ESPE Abstracts (2023) 97 RFC2.6

ESPE2023 Rapid Free Communications Bone, Growth Plate and Mineral Metabolism (6 abstracts)

Short term side effects of first bisphosphonate infusion in children with different underlying bone pathologies.

Moira Cheung 1 , Adalbert Raimann 2 , Oliver Semler 3 & Wolfgang Högler 4

1,2Medical University of Vienna, Vienna, Austria. 3University of Cologne, Cologne, Germany. 4Johannes Kepler Unievrsity, Linz, Austria

Background: Bisphosphonates act to increase bone mass by inhibition of osteoclastic bone resorption and reduction of bone turnover. Since the successful use of bisphosphonates in children with osteogenesis imperfecta, a broad range of pediatric indications with variable underlying pathomechanism emerged. While the use of bisphosphonates appears to be safe in children, data on risk factors for acute-phase reaction are sparse. A systematic characterization of side effects associated with factors including baseline musculoskeletal pain, mobility and wellbeing has not been performed in pediatric patients to our knowledge.

Materials and Methods: Pediatric patients with commencement of a bisphosphonate treatment have been recruited in 10 centers in the UK, Germany and Austria. A standardized questionnaire including pain, wellbeing, and mobility scoring was completed before therapy onset. Acute-phase effects as reported by the patient / caregiver have been retrieved by a telephone call after the infusion. Data was evaluated by multivariate analysis and linear regression models with correction for age and sex.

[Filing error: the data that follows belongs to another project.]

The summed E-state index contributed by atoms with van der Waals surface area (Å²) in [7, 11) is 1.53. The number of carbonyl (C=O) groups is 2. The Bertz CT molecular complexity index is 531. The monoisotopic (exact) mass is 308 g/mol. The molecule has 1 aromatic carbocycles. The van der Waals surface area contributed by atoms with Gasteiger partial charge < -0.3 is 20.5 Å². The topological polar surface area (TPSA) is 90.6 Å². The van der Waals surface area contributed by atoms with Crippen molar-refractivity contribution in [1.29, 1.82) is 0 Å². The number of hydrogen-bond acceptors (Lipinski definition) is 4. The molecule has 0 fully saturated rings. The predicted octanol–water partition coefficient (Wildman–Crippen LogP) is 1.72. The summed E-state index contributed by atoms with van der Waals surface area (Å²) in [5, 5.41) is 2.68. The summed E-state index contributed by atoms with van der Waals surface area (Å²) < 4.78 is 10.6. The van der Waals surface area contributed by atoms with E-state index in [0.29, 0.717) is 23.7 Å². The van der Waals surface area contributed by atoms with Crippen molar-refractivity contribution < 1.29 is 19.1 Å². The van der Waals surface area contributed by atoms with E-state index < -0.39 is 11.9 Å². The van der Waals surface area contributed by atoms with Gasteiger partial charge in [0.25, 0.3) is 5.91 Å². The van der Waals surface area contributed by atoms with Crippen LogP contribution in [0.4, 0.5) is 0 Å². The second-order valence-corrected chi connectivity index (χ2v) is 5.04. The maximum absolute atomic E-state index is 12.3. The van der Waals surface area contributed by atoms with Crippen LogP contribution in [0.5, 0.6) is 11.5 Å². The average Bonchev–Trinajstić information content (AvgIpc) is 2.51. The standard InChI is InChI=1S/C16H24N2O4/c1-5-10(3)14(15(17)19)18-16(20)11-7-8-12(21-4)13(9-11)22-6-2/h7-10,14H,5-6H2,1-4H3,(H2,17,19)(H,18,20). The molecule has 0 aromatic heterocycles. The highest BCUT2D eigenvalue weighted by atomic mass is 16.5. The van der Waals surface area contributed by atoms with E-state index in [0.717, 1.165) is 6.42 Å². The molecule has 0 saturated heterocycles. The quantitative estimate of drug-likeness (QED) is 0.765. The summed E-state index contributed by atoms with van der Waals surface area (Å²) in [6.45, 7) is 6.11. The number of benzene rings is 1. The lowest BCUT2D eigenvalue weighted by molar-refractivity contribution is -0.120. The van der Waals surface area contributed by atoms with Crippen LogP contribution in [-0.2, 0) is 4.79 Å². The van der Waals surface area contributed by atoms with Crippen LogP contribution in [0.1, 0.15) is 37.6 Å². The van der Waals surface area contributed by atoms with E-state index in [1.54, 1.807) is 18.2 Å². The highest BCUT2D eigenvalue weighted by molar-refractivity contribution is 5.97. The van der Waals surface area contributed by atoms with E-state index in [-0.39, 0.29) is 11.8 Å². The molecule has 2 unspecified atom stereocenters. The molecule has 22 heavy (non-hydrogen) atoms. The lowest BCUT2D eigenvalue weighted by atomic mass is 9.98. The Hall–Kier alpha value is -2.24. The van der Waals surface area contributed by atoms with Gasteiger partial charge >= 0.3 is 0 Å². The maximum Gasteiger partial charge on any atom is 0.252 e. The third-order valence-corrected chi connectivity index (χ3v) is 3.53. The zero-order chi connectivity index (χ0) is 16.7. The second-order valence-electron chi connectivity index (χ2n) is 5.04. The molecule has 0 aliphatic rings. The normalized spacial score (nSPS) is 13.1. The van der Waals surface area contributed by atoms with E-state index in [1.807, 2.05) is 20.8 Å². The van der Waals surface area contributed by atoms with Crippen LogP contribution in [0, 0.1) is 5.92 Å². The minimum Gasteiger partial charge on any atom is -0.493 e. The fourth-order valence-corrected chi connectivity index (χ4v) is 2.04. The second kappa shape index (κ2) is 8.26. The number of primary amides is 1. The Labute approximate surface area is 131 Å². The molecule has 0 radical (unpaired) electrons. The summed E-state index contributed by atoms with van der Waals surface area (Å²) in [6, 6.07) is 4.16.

Results: 139 children and adolescents (Mean 9.8y, 39% females, 36% Osteogenesis imperfecta) with newly commenced bisphosphonate therapy were included. The majority of patients had a history of fractures (64% vertebral, 48% non-vertebral). Zoledronate was used in 83% of cases. The majority of patients (75%) received antipyretics, cholecalciferol and/or calcium supplements as prophylactic treatment. Febrile episodes have been reported by 45% of patients after the infusion with an average duration of 2.5d. Nausea was noted in 24% of patients with a mean duration of 2.9d. Patients with inflammatory conditions (e.g. CRMO) revealed higher rates (P=0.045) and longer duration of fever (P=0.044). Prophylactic treatment did neither alter the rate nor the duration of febrile episodes and nausea. Patients with more pain experienced higher rates of febrile episodes (P<0.05) with longer duration (P<0.01). Vitamin D status or baseline calcium did not alter side-effect frequencies.

Discussion: Acute-phase reactions affect a substantial percentage of pediatric patients with newly commences bisphosphonate treatment. While prophylactic treatment was not associated with lower side effect rates, risk populations including patients with inflammatory disorders or patients with high baseline pain scores might benefit from intensified pain management or modification of the initial bisphosphonate dosage. Knowledge on the risk factors helps to prevent treatment-associated adverse effects and improve acceptance of bisphosphonate use in pediatric bone diseases. This research was supported by the ESPE Research Unit Grant

Volume 97

61st Annual ESPE (ESPE 2023)

The Hague, Netherlands
21 Sep 2023 - 23 Sep 2023

European Society for Paediatric Endocrinology 

Browse other volumes

Article tools

My recent searches

No recent searches.